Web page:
The Parliament voted again in favour of the Trianon Act, declaring 4th June a national holiday in Romania.
The House of Representatives rejected Klaus Johannis’ request to renegotiate the Trianon Act. In his request for review, Klaus Johannis objected to the fact that the bill, which had been criticised by several experts and non-governmental organisations, was drafted without authentic and meaningful public debate, and therefore called on the Parliament to resume the legislative process.
As the news portal Transindex reports, the act was supported by the majority of the parties – only DAHR representatives voted against the law, who previously asked for a postponement, but the MPs rejected this request.
According to Benedek Zakariás, leader of the DAHR faction, Romanian parties are currently not interested in adopting provisions for the development of the country, but instead use the legislature for political purposes, such as the Trianon Act.
“I am convinced that our work would be much more effective if we could vote on laws aimed at the development of the country that point to the future and not to the past, not to separate, but to promote peaceful coexistence,” the faction leader said. He added: “With the annexation of Transylvania, Romania was enriched not only territorially, but also with the Hungarian community living here, along with its culture and tradition.” During the plenary debate, Benedek Zakariás asked the representatives of the Romanian parties to work together as soon as possible on a strategy for the development of the country for the next ten years.
As Alfred Simonis, representative of the PSD said, he did not understand why the law was being blocked so “aggressively”.
“This is not against anyone; however, just as the Hungarian state considered it a tragic day for the Hungarian nation – and we respect this – so we also have the right to commemorate this day, this contract.”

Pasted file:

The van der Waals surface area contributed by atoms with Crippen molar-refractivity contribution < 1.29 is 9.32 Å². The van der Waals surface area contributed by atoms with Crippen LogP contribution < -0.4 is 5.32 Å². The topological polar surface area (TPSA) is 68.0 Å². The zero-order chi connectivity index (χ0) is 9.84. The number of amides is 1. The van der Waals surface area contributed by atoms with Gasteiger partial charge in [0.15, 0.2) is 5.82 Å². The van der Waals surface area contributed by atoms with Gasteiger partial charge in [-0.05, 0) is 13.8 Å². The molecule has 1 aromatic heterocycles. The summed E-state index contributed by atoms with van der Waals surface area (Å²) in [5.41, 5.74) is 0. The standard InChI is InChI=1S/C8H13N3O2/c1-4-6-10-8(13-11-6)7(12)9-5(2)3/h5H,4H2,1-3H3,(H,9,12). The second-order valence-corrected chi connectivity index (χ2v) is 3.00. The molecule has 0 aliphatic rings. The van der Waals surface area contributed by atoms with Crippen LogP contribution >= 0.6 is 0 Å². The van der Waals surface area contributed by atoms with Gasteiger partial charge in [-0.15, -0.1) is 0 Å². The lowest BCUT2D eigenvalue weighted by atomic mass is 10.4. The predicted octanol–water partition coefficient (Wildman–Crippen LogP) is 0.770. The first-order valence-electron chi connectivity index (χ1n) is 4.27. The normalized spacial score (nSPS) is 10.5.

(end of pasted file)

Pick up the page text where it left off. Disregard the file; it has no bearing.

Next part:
In May, the bicameral parliament in Bucharest, with the support of all Romanian parties and non-Hungarian minority factions, accepted the Social Democratic majority bill declaring 4th June as “Trianon Treaty Day” in Romania.
Under the law, the government and local authorities must ensure that the national flag of Romania is hoisted in public spaces on that day. The law authorises the authorities to provide logistical or budgetary support for the organisation of events to raise awareness of the importance of the Treaty of Trianon, which must also be reported by the Romanian public service media.
Lawmakers expected the head of state to promulgate the law before the 100th anniversary of the Treaty of Trianon. However, Johannis did not do so, but first appealed to the Constitutional Court, arguing that the law violated a rule guaranteeing non-discrimination and equal rights for citizens, and was a political statement rather than a law setting out rights and obligations. The Constitutional Court rejected the protest in July, but Johannis did not promulgate the law after that, but sent it back to parliament for consideration in September.
That is what the House of Representatives has now voted on. The law will enter into force after promulgation by the President.